Passport fees: Sky-high price rises to drive applicants online

A great escape could cost a family of four £287 before they have even left the country

Passport fees for postal applications are to soar as part of the Government’s drive to persuade people to use online services.

From 27 March, the cost of a postal passport application for under-16s rises 27 per cent from £46 to £58.50, and for adults from £72.50 to £85 – a 17 per cent increase.

At present, fees for online and postal applications are the same. Under the new charging scheme, applications made online will rise 6.5 per cent for children and 4 per cent for adults, to £49 and £75 respectively.

A family of four will pay a total of £287 for new or renewed passports by post, up 21 per cent. If they apply online, the cost is £248, up 4.6 per cent.

The increase for under-16s is particularly punitive because children’s passports are valid for only five years, whereas for adults it is 10. The Independent has calculated the monthly cost of owning a passport will rise from 60p to 70p for adults who apply by post, but for children the increase is from 75p to almost £1.

A child for whom a passport is obtained in the first year will need to renew three times before reaching 16, with a total cost at the impending rates of almost £200.

The immigration minister, Caroline Nokes, said: “Our priority is to ensure that UK travellers have a secure, effective and efficient service from the point of application to the time they pass through the UK border and it is only right that we should look at this whole process when setting our fees.”

The Home Office is introducing differential fees for online and postal passport applications as part of a government push to increase the use of online services, and what it calls an “ambition to create a self-sustainable immigration and borders system”.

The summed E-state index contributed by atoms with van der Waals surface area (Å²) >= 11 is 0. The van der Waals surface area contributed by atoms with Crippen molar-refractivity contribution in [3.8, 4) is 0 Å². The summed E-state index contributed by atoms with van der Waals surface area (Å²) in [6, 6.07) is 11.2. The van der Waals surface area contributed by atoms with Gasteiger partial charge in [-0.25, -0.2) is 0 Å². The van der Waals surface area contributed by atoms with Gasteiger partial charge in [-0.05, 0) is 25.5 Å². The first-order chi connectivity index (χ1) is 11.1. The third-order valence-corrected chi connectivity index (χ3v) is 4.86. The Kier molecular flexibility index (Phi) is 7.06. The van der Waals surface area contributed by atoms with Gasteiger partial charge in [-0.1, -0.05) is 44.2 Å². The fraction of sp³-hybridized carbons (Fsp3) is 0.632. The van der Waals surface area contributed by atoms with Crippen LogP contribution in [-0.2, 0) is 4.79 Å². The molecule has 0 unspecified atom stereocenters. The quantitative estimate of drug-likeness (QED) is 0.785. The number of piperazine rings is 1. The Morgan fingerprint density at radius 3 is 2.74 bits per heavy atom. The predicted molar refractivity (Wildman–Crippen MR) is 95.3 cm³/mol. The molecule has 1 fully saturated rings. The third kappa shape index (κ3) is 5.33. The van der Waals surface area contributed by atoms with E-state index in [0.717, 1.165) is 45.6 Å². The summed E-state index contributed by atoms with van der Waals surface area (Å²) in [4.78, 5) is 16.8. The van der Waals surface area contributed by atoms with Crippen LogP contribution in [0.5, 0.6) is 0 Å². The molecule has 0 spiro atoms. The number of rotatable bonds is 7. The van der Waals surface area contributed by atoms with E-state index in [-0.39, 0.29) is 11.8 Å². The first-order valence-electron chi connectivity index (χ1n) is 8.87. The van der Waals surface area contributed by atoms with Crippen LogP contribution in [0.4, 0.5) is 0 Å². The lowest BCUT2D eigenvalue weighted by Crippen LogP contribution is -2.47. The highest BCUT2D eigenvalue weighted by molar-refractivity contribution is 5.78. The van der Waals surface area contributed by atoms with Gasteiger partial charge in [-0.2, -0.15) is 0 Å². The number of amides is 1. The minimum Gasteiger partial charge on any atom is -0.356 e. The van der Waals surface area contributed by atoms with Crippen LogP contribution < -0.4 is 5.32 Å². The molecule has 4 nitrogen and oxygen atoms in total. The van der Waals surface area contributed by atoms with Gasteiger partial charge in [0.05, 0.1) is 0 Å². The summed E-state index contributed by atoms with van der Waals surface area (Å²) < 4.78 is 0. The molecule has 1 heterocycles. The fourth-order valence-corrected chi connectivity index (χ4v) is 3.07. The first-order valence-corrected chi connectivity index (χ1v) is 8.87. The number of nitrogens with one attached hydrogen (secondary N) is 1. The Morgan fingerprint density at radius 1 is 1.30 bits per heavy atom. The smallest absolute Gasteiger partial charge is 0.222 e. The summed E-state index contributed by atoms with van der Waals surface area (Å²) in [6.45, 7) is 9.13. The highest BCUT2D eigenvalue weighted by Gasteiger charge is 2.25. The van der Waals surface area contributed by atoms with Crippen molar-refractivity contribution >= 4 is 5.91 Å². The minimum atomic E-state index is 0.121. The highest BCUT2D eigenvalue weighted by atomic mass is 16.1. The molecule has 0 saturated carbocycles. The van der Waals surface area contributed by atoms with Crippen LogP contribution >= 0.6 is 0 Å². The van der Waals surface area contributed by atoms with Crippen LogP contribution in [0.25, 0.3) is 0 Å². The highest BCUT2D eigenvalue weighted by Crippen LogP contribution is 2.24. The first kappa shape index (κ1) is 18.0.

The aim is to remove taxpayer support, so that fees pay for the costs of issuing passports – as well as providing consular support for British nationals abroad through the Foreign Office.

Ms Nokes said: “These proposals will ensure that those people who don’t travel abroad are not footing the bill for those who do.”

The new fees still contain a significant element of cross-subsidy, however. The cost of issuing a new passport is far higher than a straightforward renewal of an existing travel document.

Many passport holders will save if they renew their documents before the new rates take effect. Credit is given for unexpired time up to nine months; a traveller whose passport expires on 29 October 2018 can apply now for a renewal, with the new document valid until 29 October 2028.

Compared with adult passport fees elsewhere in the world, the UK is mid-range – on a par with France (€86/£76), slightly less than the US (£78 for an adult passport) and slightly above Ireland (£70). However, France offers a much lower fee for under-15s of just €17 (£15), amounting to £182 for a family of four.

Australia remains by far the most expensive major country in the world in which to obtain a passport. The fee, equivalent to £162, is more than an off-peak budget flight to Bali and back.

The Home Office is stressing that the new charges are unrelated to the decision to return to blue passports after Brexit.

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